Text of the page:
love, simon: the incredibly ordinary queer rom-com we need


*Spoiler Alert: Love, Simon comes out in theaters on March 16, but I was able to get into an advance screening and knew I HAD to blog about it immediately. If you must, bookmark this post and come back to it after you've seen the movie. I won't talk too much about the plot, but proceed at your own risk!

Within the last six months, I've been able to indulge in quite a bit of queer media, from the Oscar-nominated Call Me By Your Name to the anime Yuri!!! On Ice, and it doesn't seem like that trend is going to be stopping any time soon. This past week, I had the opportunity to see an advance screening of the film Love, Simon, based on a bestselling novel Simon vs. the Homo Sapiens Agenda and also the first film centered around a gay teen's coming out story to be backed by a major film studio.

the tagline of the film warms my heart

the tagline of the film warms my heart

In short, the film centers around Simon Spier, a high school senior who is still in the closet. His secret email exchanges with another anonymous closeted boy at his school aside, his life is pretty normal, that is until one of his classmates discovers their string of emails one day and threatens to out him if Simon doesn't help set him up with one of his female friends. Love, Simon then follows him as he has to navigate this whole blackmail situation while simultaneously trying to figure out who his mystery boy is. In my own mind, it's the contemporary gay Cinderella story, if you will.

The film itself is wonderful, and I found the plot lines pulling me back into all kinds of different seasons of life, because the story is so generally relatable to queer people as they reflect on their own coming out stories (or at least it was for me), whether that's falling in love with someone over text/email because you don't know very many other out people or you're not out yourself, to that deep wave of panic that comes when you're outed before you're ready.

And it might even be the little nuances that the film gets right that will be the most powerful for the queer people in the audience. At one point, when Simon finally comes out to one of his friends, he asks her if she's surprised. She says that she's not, which then prompts him to ask if she knew then. She likewise responds that she didn't, subtly noting the difference between already having known and not being surprised at someone coming out. This was one point that particularly resonated for me, because it plays on the anxiety that queer people tend to feel prior to coming out. Are you ready for people to know? What if they already know? What if it's too obvious? But also do you want them to be surprised? It was a touching moment that really nailed one of the tiny intricacies of coming out.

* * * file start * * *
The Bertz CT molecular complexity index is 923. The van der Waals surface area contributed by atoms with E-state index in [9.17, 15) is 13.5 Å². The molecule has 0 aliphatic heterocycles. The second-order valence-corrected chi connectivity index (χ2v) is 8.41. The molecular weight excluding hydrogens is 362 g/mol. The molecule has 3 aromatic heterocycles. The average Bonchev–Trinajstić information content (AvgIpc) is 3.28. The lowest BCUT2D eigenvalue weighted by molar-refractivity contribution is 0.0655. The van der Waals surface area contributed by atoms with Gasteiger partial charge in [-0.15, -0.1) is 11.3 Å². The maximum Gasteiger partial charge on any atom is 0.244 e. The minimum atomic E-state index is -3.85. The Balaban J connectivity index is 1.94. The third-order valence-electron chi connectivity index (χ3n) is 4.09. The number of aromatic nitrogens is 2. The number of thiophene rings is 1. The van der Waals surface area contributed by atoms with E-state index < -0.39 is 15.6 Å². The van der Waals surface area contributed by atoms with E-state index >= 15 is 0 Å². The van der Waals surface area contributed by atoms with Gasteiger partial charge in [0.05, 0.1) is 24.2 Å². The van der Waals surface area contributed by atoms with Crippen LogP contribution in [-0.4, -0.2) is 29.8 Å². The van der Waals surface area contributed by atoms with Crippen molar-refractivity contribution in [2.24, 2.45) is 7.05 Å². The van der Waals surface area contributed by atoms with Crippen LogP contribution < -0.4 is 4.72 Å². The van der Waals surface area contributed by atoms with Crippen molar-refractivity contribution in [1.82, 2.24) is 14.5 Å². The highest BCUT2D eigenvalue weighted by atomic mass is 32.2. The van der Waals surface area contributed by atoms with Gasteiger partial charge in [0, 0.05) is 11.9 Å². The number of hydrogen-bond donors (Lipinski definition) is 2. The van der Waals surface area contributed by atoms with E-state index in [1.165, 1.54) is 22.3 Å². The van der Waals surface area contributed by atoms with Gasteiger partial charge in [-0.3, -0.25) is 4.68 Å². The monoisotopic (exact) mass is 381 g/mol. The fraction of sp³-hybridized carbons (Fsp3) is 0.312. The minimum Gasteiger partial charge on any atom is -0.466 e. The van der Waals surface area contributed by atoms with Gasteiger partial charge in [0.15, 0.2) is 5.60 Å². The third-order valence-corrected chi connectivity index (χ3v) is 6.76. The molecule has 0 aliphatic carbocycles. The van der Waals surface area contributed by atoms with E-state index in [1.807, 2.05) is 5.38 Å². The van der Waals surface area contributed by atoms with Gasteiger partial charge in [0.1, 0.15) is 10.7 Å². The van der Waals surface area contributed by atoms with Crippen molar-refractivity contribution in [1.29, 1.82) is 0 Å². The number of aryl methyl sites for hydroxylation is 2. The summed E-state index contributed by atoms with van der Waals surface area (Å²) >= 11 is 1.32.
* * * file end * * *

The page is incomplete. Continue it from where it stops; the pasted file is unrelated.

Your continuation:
Love, Simon is also funny and heartbreaking in all the right ways that a rom-com is supposed to be, and I think that was the most powerful aspect of the film for me. Like I had said about Call Me By Your Name, this film normalizes an experience that every queer person goes through, regardless of what point in life it happens. And in that normalization, it also doesn't let Simon get away with treating his friends poorly in order to keep his secret. In every way, Love, Simon is an incredibly normal rom-com that just happens to be about a queer person, and that's why it matters. It matters because this is the kind of movie that could've changed the trajectory of certain parts of my own life in high school. I wish a movie like this had been out when I was in high school. 

By being almost ordinary and fulfilling several movie tropes, Love, Simon gives the straight population a window into the coming out experiences of a queer person and all of the complicated emotions and events that are tied to one of the most monumental moments of their life. And as a complement to Call Me By Your Name, the love story in Love, Simon ends on a high note, again normalizing queer love in a major way. That's the magic of this film, and it's the magic of all the queer media that's been coming out (pun absolutely intended) over the last few months.


It's mainstream. It's real. It might be a little cliche, but cliches shout from the rooftops that the subject matter is normal, and that makes a world of a difference to queer people. Because it doesn't have to be revolutionary or groundbreaking to make an impact. Sometimes, it's the exact opposite. Love, Simon is important because it opens up another space for queer people to see themselves in, because being able to see your experiences reflected in popular media matters, because #RepresentationMatters.

So, go see the movie and think of all your queer friends as you're watching, even if they're right there with you. Something, and more than likely multiple somethings, you're watching probably resonate with them, and maybe they've experienced some of the exact same things.

#RepresentationMatters and this is a win for the queer people out there, because it tells a story all of us can relate to in some way, shape, or form. And that's amazing. And that's needed. 

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